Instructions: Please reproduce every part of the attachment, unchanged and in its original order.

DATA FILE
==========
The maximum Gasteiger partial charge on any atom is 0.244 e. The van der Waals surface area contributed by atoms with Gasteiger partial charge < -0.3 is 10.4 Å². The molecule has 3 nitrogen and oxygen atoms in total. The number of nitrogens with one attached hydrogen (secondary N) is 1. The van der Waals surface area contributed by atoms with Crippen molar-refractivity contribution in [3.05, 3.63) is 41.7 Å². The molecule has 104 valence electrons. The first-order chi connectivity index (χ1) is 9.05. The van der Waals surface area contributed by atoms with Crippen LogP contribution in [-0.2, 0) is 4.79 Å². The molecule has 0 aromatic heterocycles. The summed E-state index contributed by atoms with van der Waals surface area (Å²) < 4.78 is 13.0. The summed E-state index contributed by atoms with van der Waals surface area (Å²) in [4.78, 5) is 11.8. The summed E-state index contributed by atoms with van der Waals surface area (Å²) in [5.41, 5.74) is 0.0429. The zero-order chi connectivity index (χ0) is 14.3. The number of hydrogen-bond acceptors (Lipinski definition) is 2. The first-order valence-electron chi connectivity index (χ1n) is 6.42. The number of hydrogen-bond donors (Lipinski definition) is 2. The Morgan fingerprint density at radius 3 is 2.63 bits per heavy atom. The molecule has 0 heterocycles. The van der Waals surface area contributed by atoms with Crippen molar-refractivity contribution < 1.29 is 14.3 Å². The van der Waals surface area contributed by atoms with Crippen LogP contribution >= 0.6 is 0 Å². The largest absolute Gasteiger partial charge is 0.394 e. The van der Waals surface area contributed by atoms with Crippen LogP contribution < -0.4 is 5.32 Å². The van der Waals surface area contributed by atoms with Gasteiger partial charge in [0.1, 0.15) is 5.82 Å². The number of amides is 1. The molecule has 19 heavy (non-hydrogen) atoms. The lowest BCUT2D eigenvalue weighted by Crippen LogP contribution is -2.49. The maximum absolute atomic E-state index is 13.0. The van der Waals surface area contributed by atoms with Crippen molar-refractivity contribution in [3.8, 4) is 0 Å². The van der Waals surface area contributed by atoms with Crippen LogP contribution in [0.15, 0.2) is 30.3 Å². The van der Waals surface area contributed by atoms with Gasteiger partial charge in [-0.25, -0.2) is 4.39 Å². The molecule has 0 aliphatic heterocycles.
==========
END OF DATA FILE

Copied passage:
The maximum Gasteiger partial charge on any atom is 0.244 e. The van der Waals surface area contributed by atoms with Gasteiger partial charge < -0.3 is 10.4 Å². The molecule has 3 nitrogen and oxygen atoms in total. The number of nitrogens with one attached hydrogen (secondary N) is 1. The van der Waals surface area contributed by atoms with Crippen molar-refractivity contribution in [3.05, 3.63) is 41.7 Å². The molecule has 104 valence electrons. The first-order chi connectivity index (χ1) is 9.05. The van der Waals surface area contributed by atoms with Crippen LogP contribution in [-0.2, 0) is 4.79 Å². The molecule has 0 aromatic heterocycles. The summed E-state index contributed by atoms with van der Waals surface area (Å²) < 4.78 is 13.0. The summed E-state index contributed by atoms with van der Waals surface area (Å²) in [4.78, 5) is 11.8. The summed E-state index contributed by atoms with van der Waals surface area (Å²) in [5.41, 5.74) is 0.0429. The zero-order chi connectivity index (χ0) is 14.3. The number of hydrogen-bond acceptors (Lipinski definition) is 2. The first-order valence-electron chi connectivity index (χ1n) is 6.42. The number of hydrogen-bond donors (Lipinski definition) is 2. The Morgan fingerprint density at radius 3 is 2.63 bits per heavy atom. The molecule has 0 heterocycles. The van der Waals surface area contributed by atoms with Crippen molar-refractivity contribution < 1.29 is 14.3 Å². The van der Waals surface area contributed by atoms with Crippen LogP contribution >= 0.6 is 0 Å². The largest absolute Gasteiger partial charge is 0.394 e. The van der Waals surface area contributed by atoms with Crippen LogP contribution < -0.4 is 5.32 Å². The van der Waals surface area contributed by atoms with Gasteiger partial charge in [0.1, 0.15) is 5.82 Å². The number of amides is 1. The molecule has 19 heavy (non-hydrogen) atoms. The lowest BCUT2D eigenvalue weighted by Crippen LogP contribution is -2.49. The maximum absolute atomic E-state index is 13.0. The van der Waals surface area contributed by atoms with Crippen molar-refractivity contribution in [3.8, 4) is 0 Å². The van der Waals surface area contributed by atoms with Crippen LogP contribution in [0.15, 0.2) is 30.3 Å². The van der Waals surface area contributed by atoms with Gasteiger partial charge in [-0.25, -0.2) is 4.39 Å². The molecule has 0 aliphatic heterocycles.